We had been standing for over three hours in the sweltering August heat, but not a single soul had chosen to stop by. Manning the booth with me was a student from another high school, blasting hip-hop through his Beats without so much as acknowledging my presence. There at the Ethnic Expo culinary festival, it was our turn as Key Club volunteers to “increase awareness” of a cause I don’t even remember now. Standing, sweat-drenched and numbed by the intermingling aromas of the Korean and Italian food booths, I was starting to have doubts about whom and how I was really helping through my efforts that day. My first attempt at organized volunteer work seemed like a complete failure.
Community service wasn’t an integral part of my growing up. I’d seen my Christian friends perform charity work through their churches and wondered why my religion, for all its positives, didn’t emphasize this key tenet of service. I realized that I needed to make progress on my own if I cared about helping those in need, and started scouting for opportunities where I could be of the most use.
My first opportunity came through the Big Brothers program, where I mentored a second grader named Patrick who came from a broken home and had disciplinary issues. We would eat lunch and play basketball together once a week, and even though spending time with him was easy and enjoyable for me, I was quite amazed to see how much Patrick benefited from our time together. I hadn’t really considered myself role model material, but as I worked with Patrick on life skills like manners and healthy habits, I certainly felt like one. I found peer tutoring similarly impactful and satisfying; I am particularly proud that Easton, one of the students I tutored, was named “Most Improved” in our program.
Encouraged by the impact of my actions on Patrick and Easton, I felt ready to expand the scope of my service beyond one-on-one mentorship. During the summer after my sophomore year of high school, I introduced a local chapter of ACEing Autism, a non-profit organization focused on helping children with autism develop fitness, coordination, and social skills through tennis, my favorite sport. I distinctly remember the afternoon I swung open my front porch door to find a cargo-sized shipment, taller than my mom and packed with numerous rackets, tennis balls, mini-nets and a host of other assorted gear. I inhaled deeply, feeling the simultaneous rush of intimidation and exhilarating anticipation of the work ahead of us. The task of starting our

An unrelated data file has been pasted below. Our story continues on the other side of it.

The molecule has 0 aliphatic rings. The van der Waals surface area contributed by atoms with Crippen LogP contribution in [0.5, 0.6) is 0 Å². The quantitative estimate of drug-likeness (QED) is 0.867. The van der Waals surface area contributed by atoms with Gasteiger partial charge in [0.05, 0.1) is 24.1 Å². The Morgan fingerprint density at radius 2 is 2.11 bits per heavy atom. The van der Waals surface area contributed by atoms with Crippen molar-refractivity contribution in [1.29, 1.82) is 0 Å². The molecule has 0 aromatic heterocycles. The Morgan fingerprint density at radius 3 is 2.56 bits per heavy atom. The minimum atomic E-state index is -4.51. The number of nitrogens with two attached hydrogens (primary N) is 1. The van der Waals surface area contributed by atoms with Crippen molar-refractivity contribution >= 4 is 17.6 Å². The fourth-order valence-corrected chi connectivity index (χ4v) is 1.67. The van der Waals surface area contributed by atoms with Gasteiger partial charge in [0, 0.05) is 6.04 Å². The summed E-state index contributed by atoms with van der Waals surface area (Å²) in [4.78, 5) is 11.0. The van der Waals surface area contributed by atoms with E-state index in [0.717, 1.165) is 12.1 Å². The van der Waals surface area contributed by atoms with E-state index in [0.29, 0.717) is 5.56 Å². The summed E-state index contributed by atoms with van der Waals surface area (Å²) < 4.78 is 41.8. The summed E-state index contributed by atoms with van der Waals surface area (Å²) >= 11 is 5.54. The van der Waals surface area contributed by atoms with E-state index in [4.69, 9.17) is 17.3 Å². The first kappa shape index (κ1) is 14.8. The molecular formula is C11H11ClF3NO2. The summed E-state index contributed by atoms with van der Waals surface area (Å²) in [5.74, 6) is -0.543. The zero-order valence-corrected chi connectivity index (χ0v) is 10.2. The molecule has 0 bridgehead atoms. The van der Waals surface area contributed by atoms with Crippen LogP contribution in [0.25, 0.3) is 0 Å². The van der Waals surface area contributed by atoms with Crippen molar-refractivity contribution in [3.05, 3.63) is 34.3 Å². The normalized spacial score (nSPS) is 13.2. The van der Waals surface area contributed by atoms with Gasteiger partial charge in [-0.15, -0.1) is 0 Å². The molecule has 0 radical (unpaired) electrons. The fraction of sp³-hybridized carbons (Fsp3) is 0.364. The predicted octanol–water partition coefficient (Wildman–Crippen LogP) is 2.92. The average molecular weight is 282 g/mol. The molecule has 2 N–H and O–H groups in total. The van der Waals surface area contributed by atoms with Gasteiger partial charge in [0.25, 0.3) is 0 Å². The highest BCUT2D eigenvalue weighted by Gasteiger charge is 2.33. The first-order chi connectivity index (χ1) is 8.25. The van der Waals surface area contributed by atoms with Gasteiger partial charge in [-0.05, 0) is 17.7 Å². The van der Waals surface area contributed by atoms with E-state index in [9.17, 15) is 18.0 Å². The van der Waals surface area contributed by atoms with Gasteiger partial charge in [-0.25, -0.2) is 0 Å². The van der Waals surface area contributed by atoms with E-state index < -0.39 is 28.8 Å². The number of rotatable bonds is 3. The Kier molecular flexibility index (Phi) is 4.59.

own chapter had felt daunting at first, but after spending grueling hours organizing sessions, re- cruiting volunteers, and networking with the local special-education community, we were on schedule for our summer launch.
Before ACEing Autism, I had never worked so closely with special-needs kids or under- stood the unique challenges they face. I grew particularly close to Randall, who struggled to speak and had poor coordination skills. Initially unable to hit a single stroke, he progressed over the six weeks to be able to maintain a two-ball rally. It was obvious that those successful returns meant the world to him. By the end of the program, the other kids had also improved; though they reached different ability levels, each of them mirrored Randall’s happiness and sense of ac- complishment. I have realized that the return on service – no pun intended – is enormous; a few hours from my life can make a positive, lasting change in the life of another. The smile on Ran- dall’s face has instilled the value of service permanently in my psyche.
All in all, I was a program director for ACEing Autism for two and a half years. I didn’t exactly know what the outcome of my work would be, but I did know it was meaningful and I enjoyed it. I’m in college now. In hindsight, I can truly see how this program changed many things for the better. I was able to leave my hometown knowing I had left a positive mark on my community. I know I’ve become a more responsible and compassionate person. This program gave me the confidence to get involved with other causes. I’ve noticed that high schoolers often think they aren’t ready or good enough to take up a meaningful initiative. It’s easy to wait until one feels more qualified, but in reality, effort and persistence can be more vital to improvement than talent or skill. I know that if I had waited, I would not be who I am today.